Wednesday, 21 March 2018

Sonic R (Sega Saturn review)

Developer: Traveller's Tales, Sonic Team
Publisher: Sega
Released: 1997

Sonic R is a racing game that was later ported to Windows PC in 1998.


It consists of five courses, nine playable characters, as well as Grand Prix, 1P VS 2P and Time Attack modes. Each course features three laps and along the way you can collect temporary power-ups such as increased speed. Initial impressions are positive, with pumping euro-dance music that gets you in the mood for racing, and luscious graphics that do a terrific job of capturing the Sonic universe. However, once the racing starts there's a number of issues, namely the controls which (depending on your chosen character) are either overly sensitive when veering left or right, or incredibly stiff while turning; imagine trying to run in a straight line while drunk, or powersliding round a corner in a tank and you have a good idea how Sonic R controls. Sadly, even the level design is a mixed bag; some like Resort Island feature clearly signposted routes and obvious race lines that generally play okay. However, others like Regal Ruin are a mess due to its sharp 90° turns and corners that appear from nowhere; this usually results in you veering wildly off track, or getting stuck behind an object while opponents speed past. When you do successfully complete a Grand Prix course the feeling of relief overpowers any elation, and on top of this, the game always kicks you back to the main menu afterwards, breaking immersion in the competition! The multiple paths are a nice idea though and the ability to locate hidden gems and unlock playable characters is what gives the game some replayability. Yet, even that's limited, as with only five courses there's very little content to keep you coming back.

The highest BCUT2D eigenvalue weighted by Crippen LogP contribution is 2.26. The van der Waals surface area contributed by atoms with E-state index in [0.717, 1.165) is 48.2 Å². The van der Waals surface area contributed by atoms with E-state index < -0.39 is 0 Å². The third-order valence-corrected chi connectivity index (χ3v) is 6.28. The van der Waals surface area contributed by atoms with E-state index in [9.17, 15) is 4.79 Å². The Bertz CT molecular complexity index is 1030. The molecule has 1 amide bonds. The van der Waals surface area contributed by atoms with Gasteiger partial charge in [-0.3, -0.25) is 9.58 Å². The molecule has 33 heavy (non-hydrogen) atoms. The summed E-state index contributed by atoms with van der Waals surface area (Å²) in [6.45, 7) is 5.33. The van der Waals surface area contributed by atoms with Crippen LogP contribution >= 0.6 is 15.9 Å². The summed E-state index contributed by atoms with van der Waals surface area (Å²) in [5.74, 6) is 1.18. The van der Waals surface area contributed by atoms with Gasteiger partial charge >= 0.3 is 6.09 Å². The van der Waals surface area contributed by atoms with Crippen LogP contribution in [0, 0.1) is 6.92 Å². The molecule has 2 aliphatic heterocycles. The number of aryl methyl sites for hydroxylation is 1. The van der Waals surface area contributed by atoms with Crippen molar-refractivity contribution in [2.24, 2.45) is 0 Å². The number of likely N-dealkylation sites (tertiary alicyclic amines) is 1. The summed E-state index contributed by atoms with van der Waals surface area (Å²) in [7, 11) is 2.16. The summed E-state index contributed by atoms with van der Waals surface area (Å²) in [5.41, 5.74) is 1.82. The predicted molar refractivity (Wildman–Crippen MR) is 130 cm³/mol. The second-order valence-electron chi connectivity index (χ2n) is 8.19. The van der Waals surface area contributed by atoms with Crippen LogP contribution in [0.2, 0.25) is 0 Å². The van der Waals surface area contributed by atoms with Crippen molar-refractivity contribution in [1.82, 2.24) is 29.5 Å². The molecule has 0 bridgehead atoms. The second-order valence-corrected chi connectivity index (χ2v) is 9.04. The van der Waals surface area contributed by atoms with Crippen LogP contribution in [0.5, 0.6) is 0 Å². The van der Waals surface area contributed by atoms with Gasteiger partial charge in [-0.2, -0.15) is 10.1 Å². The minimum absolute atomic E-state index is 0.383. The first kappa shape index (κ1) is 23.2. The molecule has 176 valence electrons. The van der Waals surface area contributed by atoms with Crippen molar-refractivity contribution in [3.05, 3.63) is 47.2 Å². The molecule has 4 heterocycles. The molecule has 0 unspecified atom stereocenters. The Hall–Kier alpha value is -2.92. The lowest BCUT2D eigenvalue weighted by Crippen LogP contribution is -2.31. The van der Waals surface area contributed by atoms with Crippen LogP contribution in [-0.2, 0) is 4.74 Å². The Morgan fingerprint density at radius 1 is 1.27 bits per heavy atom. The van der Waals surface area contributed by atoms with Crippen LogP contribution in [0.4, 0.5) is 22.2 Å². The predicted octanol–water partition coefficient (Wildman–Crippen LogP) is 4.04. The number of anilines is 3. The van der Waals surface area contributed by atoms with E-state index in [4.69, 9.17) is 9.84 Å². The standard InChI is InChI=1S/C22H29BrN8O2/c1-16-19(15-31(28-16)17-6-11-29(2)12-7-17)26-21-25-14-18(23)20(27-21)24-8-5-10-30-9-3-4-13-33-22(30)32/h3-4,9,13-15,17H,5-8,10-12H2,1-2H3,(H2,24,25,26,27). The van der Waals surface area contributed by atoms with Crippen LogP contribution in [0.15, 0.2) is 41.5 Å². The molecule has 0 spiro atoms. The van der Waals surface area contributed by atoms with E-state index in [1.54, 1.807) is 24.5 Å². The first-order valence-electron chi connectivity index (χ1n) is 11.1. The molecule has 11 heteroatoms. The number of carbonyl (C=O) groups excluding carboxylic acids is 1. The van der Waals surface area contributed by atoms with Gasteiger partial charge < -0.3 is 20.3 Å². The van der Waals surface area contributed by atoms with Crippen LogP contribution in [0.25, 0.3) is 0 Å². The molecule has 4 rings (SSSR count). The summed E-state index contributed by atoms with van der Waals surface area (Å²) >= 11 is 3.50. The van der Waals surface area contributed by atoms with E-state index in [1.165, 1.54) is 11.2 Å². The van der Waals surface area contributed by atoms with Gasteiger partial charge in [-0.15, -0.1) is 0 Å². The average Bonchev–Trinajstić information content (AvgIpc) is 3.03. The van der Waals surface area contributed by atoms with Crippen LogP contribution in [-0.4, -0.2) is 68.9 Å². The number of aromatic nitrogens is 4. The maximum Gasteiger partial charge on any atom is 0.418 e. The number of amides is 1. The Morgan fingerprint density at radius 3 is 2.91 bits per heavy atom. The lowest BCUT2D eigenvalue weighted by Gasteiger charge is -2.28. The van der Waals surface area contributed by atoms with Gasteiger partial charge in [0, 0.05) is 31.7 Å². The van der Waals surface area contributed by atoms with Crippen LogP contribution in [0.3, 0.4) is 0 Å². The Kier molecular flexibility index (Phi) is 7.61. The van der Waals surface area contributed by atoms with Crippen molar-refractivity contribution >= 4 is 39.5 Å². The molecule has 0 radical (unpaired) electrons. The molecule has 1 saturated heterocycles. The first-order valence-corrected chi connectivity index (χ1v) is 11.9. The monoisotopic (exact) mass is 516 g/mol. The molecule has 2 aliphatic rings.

Sonic R has some fantastic music and gorgeous graphics but Traveller's Tales messed up the controls so badly that it ruins pretty much the whole experience. The level design and anemic content could have used some extra development time too, and at the end of the day this racer doesn't hold a candle to Mario Kart (1997, N64).



Random trivia: The PC version includes weather effects that were omitted in the Sega Saturn original.

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